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A note on focus-focus singularities  [PDF]
Nguyen Tien Zung
Mathematics , 2001,
Abstract: We give a topological and geometrical description of focus-focus singularities of integrable Hamiltonian systems. In particular, we explain why the monodromy around these singularities is non-trivial, a result obtained before by J.J. Duistermaat and others for some concrete systems.
Focus-focus singularities in classical mechanics  [PDF]
Gleb Smirnov
Mathematics , 2013,
Abstract: In this paper the local singularities of integrable Hamiltonian systems with two degrees of freedom are studied. The topological obstruction to the existence of focus-focus singularity with given complexity was found. It has been showed that only simple focus-focus singularities can appear in a typical mechanical system. The model examples of mechanical systems with complex focus-focus singularity are given.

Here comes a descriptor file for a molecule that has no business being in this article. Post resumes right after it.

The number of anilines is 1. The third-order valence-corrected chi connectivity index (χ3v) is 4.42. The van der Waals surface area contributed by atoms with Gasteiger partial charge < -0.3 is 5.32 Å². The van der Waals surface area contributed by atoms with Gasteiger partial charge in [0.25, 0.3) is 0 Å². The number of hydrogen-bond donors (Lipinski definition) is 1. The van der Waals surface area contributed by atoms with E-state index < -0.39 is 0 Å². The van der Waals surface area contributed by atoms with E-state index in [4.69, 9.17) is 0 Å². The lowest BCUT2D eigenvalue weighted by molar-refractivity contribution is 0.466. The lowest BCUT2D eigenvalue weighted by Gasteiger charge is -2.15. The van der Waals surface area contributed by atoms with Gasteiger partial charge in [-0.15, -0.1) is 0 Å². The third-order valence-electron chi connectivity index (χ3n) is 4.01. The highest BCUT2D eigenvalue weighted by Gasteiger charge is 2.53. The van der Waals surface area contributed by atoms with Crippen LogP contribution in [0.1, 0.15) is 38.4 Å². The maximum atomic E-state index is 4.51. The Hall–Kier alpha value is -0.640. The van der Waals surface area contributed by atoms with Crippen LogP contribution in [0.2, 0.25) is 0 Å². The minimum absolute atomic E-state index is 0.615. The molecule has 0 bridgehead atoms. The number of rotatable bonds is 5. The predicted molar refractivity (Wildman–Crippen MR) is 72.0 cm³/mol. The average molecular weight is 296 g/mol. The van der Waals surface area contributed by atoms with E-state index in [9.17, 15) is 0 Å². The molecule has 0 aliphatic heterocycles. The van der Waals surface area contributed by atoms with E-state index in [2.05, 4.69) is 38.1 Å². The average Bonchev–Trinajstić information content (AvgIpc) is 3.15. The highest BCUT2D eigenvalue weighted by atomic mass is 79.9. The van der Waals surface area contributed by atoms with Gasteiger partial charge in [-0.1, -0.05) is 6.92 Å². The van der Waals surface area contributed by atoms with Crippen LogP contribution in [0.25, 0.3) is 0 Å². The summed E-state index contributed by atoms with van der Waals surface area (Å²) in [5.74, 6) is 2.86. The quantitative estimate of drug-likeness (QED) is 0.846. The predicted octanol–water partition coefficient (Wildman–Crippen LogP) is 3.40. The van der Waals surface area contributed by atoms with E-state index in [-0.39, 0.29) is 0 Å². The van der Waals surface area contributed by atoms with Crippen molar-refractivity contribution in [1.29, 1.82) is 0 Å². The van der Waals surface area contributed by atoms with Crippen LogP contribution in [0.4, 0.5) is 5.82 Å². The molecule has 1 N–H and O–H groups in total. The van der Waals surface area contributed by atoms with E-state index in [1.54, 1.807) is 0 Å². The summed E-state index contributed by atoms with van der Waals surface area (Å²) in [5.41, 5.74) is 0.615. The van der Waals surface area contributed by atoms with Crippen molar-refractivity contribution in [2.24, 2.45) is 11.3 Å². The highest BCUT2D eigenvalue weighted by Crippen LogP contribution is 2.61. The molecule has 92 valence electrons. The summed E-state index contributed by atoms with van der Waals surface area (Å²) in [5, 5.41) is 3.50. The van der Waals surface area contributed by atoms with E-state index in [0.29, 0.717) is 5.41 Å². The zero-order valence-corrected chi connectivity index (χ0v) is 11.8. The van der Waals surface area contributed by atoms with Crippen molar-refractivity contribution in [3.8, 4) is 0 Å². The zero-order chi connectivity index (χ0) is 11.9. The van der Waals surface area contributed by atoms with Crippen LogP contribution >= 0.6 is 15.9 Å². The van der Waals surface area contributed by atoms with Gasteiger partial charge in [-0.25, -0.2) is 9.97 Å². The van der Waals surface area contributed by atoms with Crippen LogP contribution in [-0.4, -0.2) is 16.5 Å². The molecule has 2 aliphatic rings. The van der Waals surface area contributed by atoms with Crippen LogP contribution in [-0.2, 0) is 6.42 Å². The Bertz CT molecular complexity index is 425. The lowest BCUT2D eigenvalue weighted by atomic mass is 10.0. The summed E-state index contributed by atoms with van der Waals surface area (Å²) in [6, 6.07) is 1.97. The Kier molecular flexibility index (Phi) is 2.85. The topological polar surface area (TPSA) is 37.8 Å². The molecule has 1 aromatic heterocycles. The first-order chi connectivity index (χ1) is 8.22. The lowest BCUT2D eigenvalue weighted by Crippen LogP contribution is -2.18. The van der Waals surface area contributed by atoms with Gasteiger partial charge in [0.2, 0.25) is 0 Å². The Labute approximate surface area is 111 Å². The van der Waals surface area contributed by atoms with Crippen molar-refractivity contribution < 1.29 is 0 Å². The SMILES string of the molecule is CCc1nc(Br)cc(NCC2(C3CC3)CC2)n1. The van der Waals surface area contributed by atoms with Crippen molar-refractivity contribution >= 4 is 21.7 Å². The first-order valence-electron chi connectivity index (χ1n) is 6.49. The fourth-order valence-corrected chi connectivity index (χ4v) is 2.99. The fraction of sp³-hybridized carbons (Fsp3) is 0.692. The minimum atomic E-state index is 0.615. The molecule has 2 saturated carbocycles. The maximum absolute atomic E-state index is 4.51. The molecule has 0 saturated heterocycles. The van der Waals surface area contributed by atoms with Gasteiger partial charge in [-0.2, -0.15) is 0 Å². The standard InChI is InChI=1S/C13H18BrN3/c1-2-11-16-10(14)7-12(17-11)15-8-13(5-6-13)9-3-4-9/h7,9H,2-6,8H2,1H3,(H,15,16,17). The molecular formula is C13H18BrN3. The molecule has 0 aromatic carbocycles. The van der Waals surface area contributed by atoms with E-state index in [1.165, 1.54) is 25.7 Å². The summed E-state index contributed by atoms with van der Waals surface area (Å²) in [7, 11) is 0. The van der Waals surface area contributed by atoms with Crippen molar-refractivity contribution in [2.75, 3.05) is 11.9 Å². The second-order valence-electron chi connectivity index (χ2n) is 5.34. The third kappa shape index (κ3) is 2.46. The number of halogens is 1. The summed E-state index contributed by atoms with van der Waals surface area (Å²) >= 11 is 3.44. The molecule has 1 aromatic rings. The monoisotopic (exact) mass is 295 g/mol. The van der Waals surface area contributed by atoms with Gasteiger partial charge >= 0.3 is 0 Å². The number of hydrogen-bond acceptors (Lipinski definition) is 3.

Another Note on Forced Burgers Turbulence  [PDF]
Weinan E,Eric Vanden Eijnden
Physics , 1999, DOI: 10.1063/1.870288
Abstract: The power law range for the velocity gradient probability density function in forced Burgers turbulence has been an issue of discussion recently. It is shown in [chao-dyn/9901006] that the negative exponent in the assumed power law range has to be strictly larger than 3. Here we give another direct argument for that result, working with finite viscosity. At the same time we compute viscous correction to the power law range. This should answer the questions raised by Kraichnan in [chao-dyn/9901023] regarding the results of [chao-dyn/9901006].
Another weighted approximation of functions with singularities by combinations of Bernstein operators  [PDF]
Wen-ming Lu,Lin Zhang
Mathematics , 2010,